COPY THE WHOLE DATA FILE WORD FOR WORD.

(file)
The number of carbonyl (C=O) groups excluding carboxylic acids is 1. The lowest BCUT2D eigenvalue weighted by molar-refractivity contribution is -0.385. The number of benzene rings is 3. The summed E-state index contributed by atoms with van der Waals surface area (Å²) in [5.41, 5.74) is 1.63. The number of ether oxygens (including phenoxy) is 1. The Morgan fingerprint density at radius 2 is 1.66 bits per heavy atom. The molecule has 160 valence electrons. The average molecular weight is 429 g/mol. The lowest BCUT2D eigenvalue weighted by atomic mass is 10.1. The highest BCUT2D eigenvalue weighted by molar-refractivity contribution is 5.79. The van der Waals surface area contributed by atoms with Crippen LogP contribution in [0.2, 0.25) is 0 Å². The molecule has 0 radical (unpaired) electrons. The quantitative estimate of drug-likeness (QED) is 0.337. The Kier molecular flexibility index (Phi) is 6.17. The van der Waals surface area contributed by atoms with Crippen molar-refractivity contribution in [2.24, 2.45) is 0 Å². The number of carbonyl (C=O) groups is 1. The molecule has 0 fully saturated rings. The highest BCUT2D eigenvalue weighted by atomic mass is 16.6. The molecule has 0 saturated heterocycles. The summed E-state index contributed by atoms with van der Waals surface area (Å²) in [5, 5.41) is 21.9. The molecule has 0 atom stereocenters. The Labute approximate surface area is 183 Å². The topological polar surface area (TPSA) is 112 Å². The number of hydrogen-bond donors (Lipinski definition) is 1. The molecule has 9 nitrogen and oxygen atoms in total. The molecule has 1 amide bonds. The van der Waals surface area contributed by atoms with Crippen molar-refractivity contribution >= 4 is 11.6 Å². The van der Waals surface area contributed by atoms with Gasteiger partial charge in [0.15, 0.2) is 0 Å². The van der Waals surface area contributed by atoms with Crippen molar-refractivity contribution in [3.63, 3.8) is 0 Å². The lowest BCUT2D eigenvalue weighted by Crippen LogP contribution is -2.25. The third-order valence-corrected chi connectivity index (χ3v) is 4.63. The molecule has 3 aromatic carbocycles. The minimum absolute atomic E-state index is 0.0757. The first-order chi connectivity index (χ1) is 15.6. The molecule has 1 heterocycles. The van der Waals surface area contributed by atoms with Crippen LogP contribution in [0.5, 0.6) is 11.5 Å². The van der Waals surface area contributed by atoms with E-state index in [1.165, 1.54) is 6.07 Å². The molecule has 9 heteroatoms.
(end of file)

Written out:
The number of carbonyl (C=O) groups excluding carboxylic acids is 1. The lowest BCUT2D eigenvalue weighted by molar-refractivity contribution is -0.385. The number of benzene rings is 3. The summed E-state index contributed by atoms with van der Waals surface area (Å²) in [5.41, 5.74) is 1.63. The number of ether oxygens (including phenoxy) is 1. The Morgan fingerprint density at radius 2 is 1.66 bits per heavy atom. The molecule has 160 valence electrons. The average molecular weight is 429 g/mol. The lowest BCUT2D eigenvalue weighted by atomic mass is 10.1. The highest BCUT2D eigenvalue weighted by molar-refractivity contribution is 5.79. The van der Waals surface area contributed by atoms with Crippen LogP contribution in [0.2, 0.25) is 0 Å². The molecule has 0 radical (unpaired) electrons. The quantitative estimate of drug-likeness (QED) is 0.337. The Kier molecular flexibility index (Phi) is 6.17. The van der Waals surface area contributed by atoms with Crippen molar-refractivity contribution in [2.24, 2.45) is 0 Å². The number of carbonyl (C=O) groups is 1. The molecule has 0 fully saturated rings. The highest BCUT2D eigenvalue weighted by atomic mass is 16.6. The molecule has 0 saturated heterocycles. The summed E-state index contributed by atoms with van der Waals surface area (Å²) in [5, 5.41) is 21.9. The molecule has 0 atom stereocenters. The Labute approximate surface area is 183 Å². The topological polar surface area (TPSA) is 112 Å². The number of hydrogen-bond donors (Lipinski definition) is 1. The molecule has 9 nitrogen and oxygen atoms in total. The molecule has 1 amide bonds. The van der Waals surface area contributed by atoms with Crippen molar-refractivity contribution >= 4 is 11.6 Å². The van der Waals surface area contributed by atoms with Gasteiger partial charge in [0.15, 0.2) is 0 Å². The van der Waals surface area contributed by atoms with Crippen molar-refractivity contribution in [3.63, 3.8) is 0 Å². The lowest BCUT2D eigenvalue weighted by Crippen LogP contribution is -2.25. The third-order valence-corrected chi connectivity index (χ3v) is 4.63. The molecule has 3 aromatic carbocycles. The minimum absolute atomic E-state index is 0.0757. The first-order chi connectivity index (χ1) is 15.6. The molecule has 1 heterocycles. The van der Waals surface area contributed by atoms with Crippen LogP contribution in [0.5, 0.6) is 11.5 Å². The van der Waals surface area contributed by atoms with E-state index in [1.165, 1.54) is 6.07 Å². The molecule has 9 heteroatoms.